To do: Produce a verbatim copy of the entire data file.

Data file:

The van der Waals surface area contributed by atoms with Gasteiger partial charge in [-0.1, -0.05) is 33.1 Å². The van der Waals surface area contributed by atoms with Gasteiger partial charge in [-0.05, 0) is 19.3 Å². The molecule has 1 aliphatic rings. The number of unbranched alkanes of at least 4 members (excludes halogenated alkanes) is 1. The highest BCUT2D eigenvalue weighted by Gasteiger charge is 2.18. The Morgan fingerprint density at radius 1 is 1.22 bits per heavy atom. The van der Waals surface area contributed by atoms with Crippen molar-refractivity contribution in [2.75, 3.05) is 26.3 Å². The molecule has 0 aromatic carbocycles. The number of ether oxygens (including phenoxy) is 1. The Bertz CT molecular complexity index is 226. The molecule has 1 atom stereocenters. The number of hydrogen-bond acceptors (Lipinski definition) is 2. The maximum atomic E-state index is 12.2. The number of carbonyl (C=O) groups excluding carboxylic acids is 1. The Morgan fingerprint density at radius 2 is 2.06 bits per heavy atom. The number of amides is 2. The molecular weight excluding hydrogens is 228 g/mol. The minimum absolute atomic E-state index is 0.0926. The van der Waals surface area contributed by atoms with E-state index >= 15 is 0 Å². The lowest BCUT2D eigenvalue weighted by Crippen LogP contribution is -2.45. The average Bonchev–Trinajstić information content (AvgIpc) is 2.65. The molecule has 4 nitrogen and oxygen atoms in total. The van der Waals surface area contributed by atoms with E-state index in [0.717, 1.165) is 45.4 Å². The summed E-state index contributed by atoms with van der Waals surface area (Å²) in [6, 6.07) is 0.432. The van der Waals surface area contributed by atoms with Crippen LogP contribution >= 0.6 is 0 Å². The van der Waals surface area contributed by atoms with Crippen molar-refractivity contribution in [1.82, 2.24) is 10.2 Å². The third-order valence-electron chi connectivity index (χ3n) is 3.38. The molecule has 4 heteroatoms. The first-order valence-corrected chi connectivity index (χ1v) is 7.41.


The van der Waals surface area contributed by atoms with Gasteiger partial charge in [-0.1, -0.05) is 33.1 Å². The van der Waals surface area contributed by atoms with Gasteiger partial charge in [-0.05, 0) is 19.3 Å². The molecule has 1 aliphatic rings. The number of unbranched alkanes of at least 4 members (excludes halogenated alkanes) is 1. The highest BCUT2D eigenvalue weighted by Gasteiger charge is 2.18. The Morgan fingerprint density at radius 1 is 1.22 bits per heavy atom. The van der Waals surface area contributed by atoms with Crippen molar-refractivity contribution in [2.75, 3.05) is 26.3 Å². The molecule has 0 aromatic carbocycles. The number of ether oxygens (including phenoxy) is 1. The Bertz CT molecular complexity index is 226. The molecule has 1 atom stereocenters. The number of hydrogen-bond acceptors (Lipinski definition) is 2. The maximum atomic E-state index is 12.2. The number of carbonyl (C=O) groups excluding carboxylic acids is 1. The Morgan fingerprint density at radius 2 is 2.06 bits per heavy atom. The number of amides is 2. The molecular weight excluding hydrogens is 228 g/mol. The minimum absolute atomic E-state index is 0.0926. The van der Waals surface area contributed by atoms with E-state index >= 15 is 0 Å². The lowest BCUT2D eigenvalue weighted by Crippen LogP contribution is -2.45. The average Bonchev–Trinajstić information content (AvgIpc) is 2.65. The molecule has 4 nitrogen and oxygen atoms in total. The van der Waals surface area contributed by atoms with E-state index in [0.717, 1.165) is 45.4 Å². The summed E-state index contributed by atoms with van der Waals surface area (Å²) in [6, 6.07) is 0.432. The van der Waals surface area contributed by atoms with Crippen LogP contribution >= 0.6 is 0 Å². The van der Waals surface area contributed by atoms with Crippen molar-refractivity contribution in [1.82, 2.24) is 10.2 Å². The third-order valence-electron chi connectivity index (χ3n) is 3.38. The molecule has 4 heteroatoms. The first-order valence-corrected chi connectivity index (χ1v) is 7.41.